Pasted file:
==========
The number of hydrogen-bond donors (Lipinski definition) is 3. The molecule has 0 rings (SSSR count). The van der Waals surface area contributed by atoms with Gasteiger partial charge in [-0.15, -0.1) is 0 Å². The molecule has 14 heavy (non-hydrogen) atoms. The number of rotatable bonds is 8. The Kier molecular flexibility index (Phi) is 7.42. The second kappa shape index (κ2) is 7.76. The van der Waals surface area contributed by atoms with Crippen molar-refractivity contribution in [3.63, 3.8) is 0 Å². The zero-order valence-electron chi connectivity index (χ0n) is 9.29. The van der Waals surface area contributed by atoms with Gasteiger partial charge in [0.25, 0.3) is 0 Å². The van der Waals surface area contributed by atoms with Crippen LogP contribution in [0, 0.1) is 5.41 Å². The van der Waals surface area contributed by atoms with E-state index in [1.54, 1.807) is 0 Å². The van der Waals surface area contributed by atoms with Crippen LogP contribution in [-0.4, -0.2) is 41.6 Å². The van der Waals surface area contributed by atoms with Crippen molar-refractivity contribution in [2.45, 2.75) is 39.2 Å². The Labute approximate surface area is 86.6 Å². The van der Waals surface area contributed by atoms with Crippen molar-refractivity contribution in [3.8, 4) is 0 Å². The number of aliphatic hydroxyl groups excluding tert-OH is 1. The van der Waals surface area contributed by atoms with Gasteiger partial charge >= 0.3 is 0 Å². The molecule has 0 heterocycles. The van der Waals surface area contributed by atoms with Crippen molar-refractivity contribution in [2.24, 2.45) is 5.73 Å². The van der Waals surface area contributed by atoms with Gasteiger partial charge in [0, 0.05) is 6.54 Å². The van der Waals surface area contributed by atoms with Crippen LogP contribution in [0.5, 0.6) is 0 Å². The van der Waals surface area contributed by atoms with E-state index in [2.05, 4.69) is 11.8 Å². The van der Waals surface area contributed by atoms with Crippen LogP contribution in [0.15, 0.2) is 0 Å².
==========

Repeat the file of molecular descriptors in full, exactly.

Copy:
The number of hydrogen-bond donors (Lipinski definition) is 3. The molecule has 0 rings (SSSR count). The van der Waals surface area contributed by atoms with Gasteiger partial charge in [-0.15, -0.1) is 0 Å². The molecule has 14 heavy (non-hydrogen) atoms. The number of rotatable bonds is 8. The Kier molecular flexibility index (Phi) is 7.42. The second kappa shape index (κ2) is 7.76. The van der Waals surface area contributed by atoms with Crippen molar-refractivity contribution in [3.63, 3.8) is 0 Å². The zero-order valence-electron chi connectivity index (χ0n) is 9.29. The van der Waals surface area contributed by atoms with Gasteiger partial charge in [0.25, 0.3) is 0 Å². The van der Waals surface area contributed by atoms with Crippen LogP contribution in [0, 0.1) is 5.41 Å². The van der Waals surface area contributed by atoms with E-state index in [1.54, 1.807) is 0 Å². The van der Waals surface area contributed by atoms with Crippen LogP contribution in [-0.4, -0.2) is 41.6 Å². The van der Waals surface area contributed by atoms with Crippen molar-refractivity contribution in [2.45, 2.75) is 39.2 Å². The Labute approximate surface area is 86.6 Å². The van der Waals surface area contributed by atoms with Crippen molar-refractivity contribution in [3.8, 4) is 0 Å². The number of aliphatic hydroxyl groups excluding tert-OH is 1. The van der Waals surface area contributed by atoms with Gasteiger partial charge >= 0.3 is 0 Å². The molecule has 0 heterocycles. The van der Waals surface area contributed by atoms with Crippen molar-refractivity contribution in [2.24, 2.45) is 5.73 Å². The van der Waals surface area contributed by atoms with Gasteiger partial charge in [0, 0.05) is 6.54 Å². The van der Waals surface area contributed by atoms with Crippen LogP contribution in [0.5, 0.6) is 0 Å². The van der Waals surface area contributed by atoms with E-state index in [2.05, 4.69) is 11.8 Å². The van der Waals surface area contributed by atoms with Crippen LogP contribution in [0.15, 0.2) is 0 Å².